For a certain set, names like Juvederm and Restylane are as ubiquitous as Wheaties and Puffins. The former are two of the most popular brands of non-surgical fillers, a procedure favored by celebrities including Kelly Ripa, Kylie Jenner and many a Real Housewife.
And while the popularity of fillers continues to accelerate (it’s expected to be a $50 billion-plus industry by 2020), traditional fillers have little biologic effect on tissue and cellular health, whereas fat alone (it has stem cells in it) or fat with added stem cells from the same person produce biologic effects such as improving the blood supply and adding back tissue to the patient, thereby slowing the rate of decay.
“Every company has a product that emulates the other one, but none of the fillers, with the exception of Sculptra and possibly Bellafill, have any real biologic activity,” FacesPlus plastic surgeon Dr. Steven Cohen said in an interview. “I can’t even figure out what the new fillers are.”
And that should be telling, considering he wrote one of the preeminent textbooks on fillers in 2009. “It’s going to be very hard for fillers to advance because to make them biologically active means altering their composition and this will require FDA studies that are very time consuming and take years,” he added.
Cohen has been working for nearly 15 years to master an injectable tissue replacement technique that actually puts back in the same tissues that are decaying, thus, restoring volume to the face while improving blood supply and improving the condition of the tissues. “This is a distinct advantage of using injectable tissue replacement therapy,” he said. “It does not replace fillers, but it is the only thing I am aware of that actually improves tissue health and reduces the rate of decay. The filler water is starting to get very bloody because there’s so many fillers, a patient can’t make sense of them.”
So can stem cell technology in injectable facial rejuvenation become the alternative that helps us age backward? That is the question at the center of Cohen’s research, which concludes that, over time, this can indeed be a long-term solution to rapid aging.
“The initial concept was to use these stem and regenerative cells from fat that were known to reduce inflammation and improve blood supply in patients who had heart attacks. It was thought that if we injected these cells into the coronary artery that had been blocked, we would salvage more muscle and prevent instability of the tissue that led to serious rhythm abnormalities and to congestive heart failure.”
According to Cohen, a lot of the earliest studies were looking at more medical issues such as burns, radiation injuries, etc. “Over the last five years, I’ve evolved to using injectable tissue replacement as a technique to replace lost fat in the appropriate size and anatomic structure to the compartment(s) that demonstrate fat loss.”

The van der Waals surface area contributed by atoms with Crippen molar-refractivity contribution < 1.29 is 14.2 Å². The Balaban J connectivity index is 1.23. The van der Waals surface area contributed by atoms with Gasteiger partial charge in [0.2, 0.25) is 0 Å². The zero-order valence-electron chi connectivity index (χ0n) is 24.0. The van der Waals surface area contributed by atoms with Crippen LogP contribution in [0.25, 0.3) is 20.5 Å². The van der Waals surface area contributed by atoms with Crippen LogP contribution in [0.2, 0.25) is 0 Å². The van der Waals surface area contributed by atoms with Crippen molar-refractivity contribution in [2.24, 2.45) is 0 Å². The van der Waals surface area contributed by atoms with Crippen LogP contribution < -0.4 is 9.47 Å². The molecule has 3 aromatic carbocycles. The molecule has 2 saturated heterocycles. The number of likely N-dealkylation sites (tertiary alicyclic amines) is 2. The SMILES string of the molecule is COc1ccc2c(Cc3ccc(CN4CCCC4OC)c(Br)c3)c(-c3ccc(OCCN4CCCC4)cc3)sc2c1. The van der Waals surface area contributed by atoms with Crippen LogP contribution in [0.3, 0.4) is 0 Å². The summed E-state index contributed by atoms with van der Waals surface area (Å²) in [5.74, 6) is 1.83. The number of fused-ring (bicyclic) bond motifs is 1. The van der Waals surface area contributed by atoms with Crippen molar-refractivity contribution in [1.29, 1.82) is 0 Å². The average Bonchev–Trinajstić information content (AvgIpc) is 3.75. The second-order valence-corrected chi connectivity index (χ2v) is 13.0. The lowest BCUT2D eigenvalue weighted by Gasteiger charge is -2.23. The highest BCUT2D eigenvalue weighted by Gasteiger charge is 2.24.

What is it going to take in order for this to gain widespread acceptance? “We have had to make simple kits that enable physicians to easily use fat as they would a filler,” Cohen said. “Moreover, industry is interested in the fact that we are making disposable kits. For one, they are safer since it is hard to clean small cannulas and two, consumables make this more appealing for industry to market.”
Okay, but does it work? I decided to talk with one of Cohen’s patients before and after her recent surgery. “Before the procedure, I had concerned about the recovery time and the amount of pain during and after surgery,” the patient said in an interview. “Most fear was in regard of the final result. Would I be able to recognize myself? Would my face be all puffy and swollen? I wanted a very subtle result.”
What was the surgery itself like? “I was not expecting it to be a long and very painful surgery, however, it lasted longer and I was somehow very discomforted during the procedure,” she admitted. “Nothing too crazy,” she said, adding, “I must say that I am not tolerant at all to pain.”
Is she satisfied? “I am now nine days post surgery and I am really pleased with the results,” she said. “The area where I had liposuction are still sore and I still have some bruising under my eyes but I can easily cover them. My face looks rejuvenated and plump which is exactly what I wanted. I am very satisfied.”
So what does this mean for the future of anti-aging? “We’re at a really exciting time because we’re starting to scientifically address our gradual tissue decay by replacing these losses as they occur versus waiting until our tissues are broken down and we need more extensive surgery,” Cohen said. “And now you have all these fillers for volume, but none are really very capable of improving tissue health. With techniques like the one we developed, injectable tissue replacement with fat, we may be changing the way we manage facial aging.”